Cuban wants NBA players out of Olympics

NEW YORK Mark Cuban, owner of the reigning NBA champion Dallas Mavericks, is upset once again at the idea of league players competing in the Olympics, telling ESPN it is “the epitome of stupidity”.

The US-based sports network’s website cited Cuban’s comments, the latest in years of criticism of NBA talent in the Olympics, in the wake of losing German star Dirk Nowitzki and French guard Rodrigue Beaubois to injuries.

“There are some guys sitting at the Olympic headquarters going, ‘Those dumb-asses — we’re taking all their best guys for nothing,’” Cuban told ESPN.

“It’s just the epitome of stupidity that we would allow ourselves to be used so other corporations (the International Olympic Committee and its sponsors) “can make tens, if not hundreds, of millions of dollars.”

Cuban said he will keep fighting and complaining to NBA commissioner David Stern even though he accepts he is unlikely to stop the NBA from allowing top talent to play in the Olympics.

“The commissioner’s office won’t open it up to discussion. They just make a unilateral call,” Cuban said. “They’ll take calls about it, but won’t put it up for a vote. Hopefully, I can get him to move it to a vote at some point.”

Beaubois suffered a broken left foot preparing for the 2010 World Championship while 33-year-old Nowitzki, last season’s NBA Finals Most Valuable Player, played last year for Germany in a failed Olympic qualifying bid.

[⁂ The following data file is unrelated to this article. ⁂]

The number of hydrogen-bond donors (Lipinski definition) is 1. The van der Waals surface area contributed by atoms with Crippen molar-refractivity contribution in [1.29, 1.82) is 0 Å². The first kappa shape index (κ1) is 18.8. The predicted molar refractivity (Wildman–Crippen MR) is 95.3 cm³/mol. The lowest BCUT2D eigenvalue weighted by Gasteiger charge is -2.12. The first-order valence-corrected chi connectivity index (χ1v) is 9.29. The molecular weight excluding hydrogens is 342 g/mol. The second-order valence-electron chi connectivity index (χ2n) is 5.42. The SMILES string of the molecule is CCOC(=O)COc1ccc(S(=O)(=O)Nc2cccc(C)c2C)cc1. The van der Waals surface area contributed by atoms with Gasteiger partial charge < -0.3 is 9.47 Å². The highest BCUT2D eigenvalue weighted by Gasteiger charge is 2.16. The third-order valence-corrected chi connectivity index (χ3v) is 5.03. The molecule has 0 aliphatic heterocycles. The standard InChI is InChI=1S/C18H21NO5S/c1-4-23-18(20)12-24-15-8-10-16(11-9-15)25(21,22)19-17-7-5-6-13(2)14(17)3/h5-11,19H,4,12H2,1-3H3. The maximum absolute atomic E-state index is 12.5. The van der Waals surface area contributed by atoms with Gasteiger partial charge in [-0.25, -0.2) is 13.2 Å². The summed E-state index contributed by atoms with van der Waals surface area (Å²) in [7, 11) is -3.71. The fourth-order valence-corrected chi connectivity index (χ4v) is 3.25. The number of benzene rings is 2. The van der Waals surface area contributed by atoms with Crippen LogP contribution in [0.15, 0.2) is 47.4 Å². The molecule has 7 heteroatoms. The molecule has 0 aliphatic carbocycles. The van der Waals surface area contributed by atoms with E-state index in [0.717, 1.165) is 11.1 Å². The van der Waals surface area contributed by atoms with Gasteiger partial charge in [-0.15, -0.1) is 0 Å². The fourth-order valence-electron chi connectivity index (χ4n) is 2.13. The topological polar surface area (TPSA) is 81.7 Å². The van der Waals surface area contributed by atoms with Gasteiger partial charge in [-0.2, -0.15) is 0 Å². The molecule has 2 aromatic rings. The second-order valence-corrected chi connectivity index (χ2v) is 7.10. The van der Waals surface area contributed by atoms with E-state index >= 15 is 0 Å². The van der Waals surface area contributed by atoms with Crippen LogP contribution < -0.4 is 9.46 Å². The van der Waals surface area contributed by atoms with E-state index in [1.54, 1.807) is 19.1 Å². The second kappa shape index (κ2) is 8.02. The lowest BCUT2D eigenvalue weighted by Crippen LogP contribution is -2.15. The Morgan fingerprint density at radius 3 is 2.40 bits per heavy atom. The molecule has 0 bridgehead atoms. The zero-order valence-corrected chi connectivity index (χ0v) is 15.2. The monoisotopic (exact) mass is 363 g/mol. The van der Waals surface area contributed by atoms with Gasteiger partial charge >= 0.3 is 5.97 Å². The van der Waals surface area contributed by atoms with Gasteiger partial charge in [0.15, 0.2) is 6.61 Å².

Nowitzki, being paid $19.1 million by Cuban this season, is in a four-game layoff to help build strength in a sore right knee and has said it was an error to follow last year’s NBA title run with playing in the European Championship.

“I understand from Dirk’s perspective,” Cuban said. “We should never put our athletes in that position.

“For some sports the Olympics are very important. For basketball, it’s meaningless. It’s not that they’re not decent games. All things being equal, it’s fun to watch us play Argentina and Spain.

But it would be just as fun if they were 21 and under.”

In a 2008 blog posting, Cuban wondered: “Are we sure the Olympics is about patriotism and pride, or is it about commercialism? I’m certaintly not against (General Electric, then-owner of US Olympic telecaster NBC) and the US Olympic Team making as much money as they possibly can on the game. More power to them. But let’s not lie to ourselves about what is going on.”

In 2004, Cuban blogged that he was unhappy the NBA was subsidizing the Olympic movement and risking the loss of top stars to injury.

“It should be a huge selling point exclusively available to the NBA, but unfortunately that is no longer the case,” Cuban said.

“Why are we giving our most valuable manpower to a huge business, the Olympics, so they can try to take revenue away from the NBA and our partners?”

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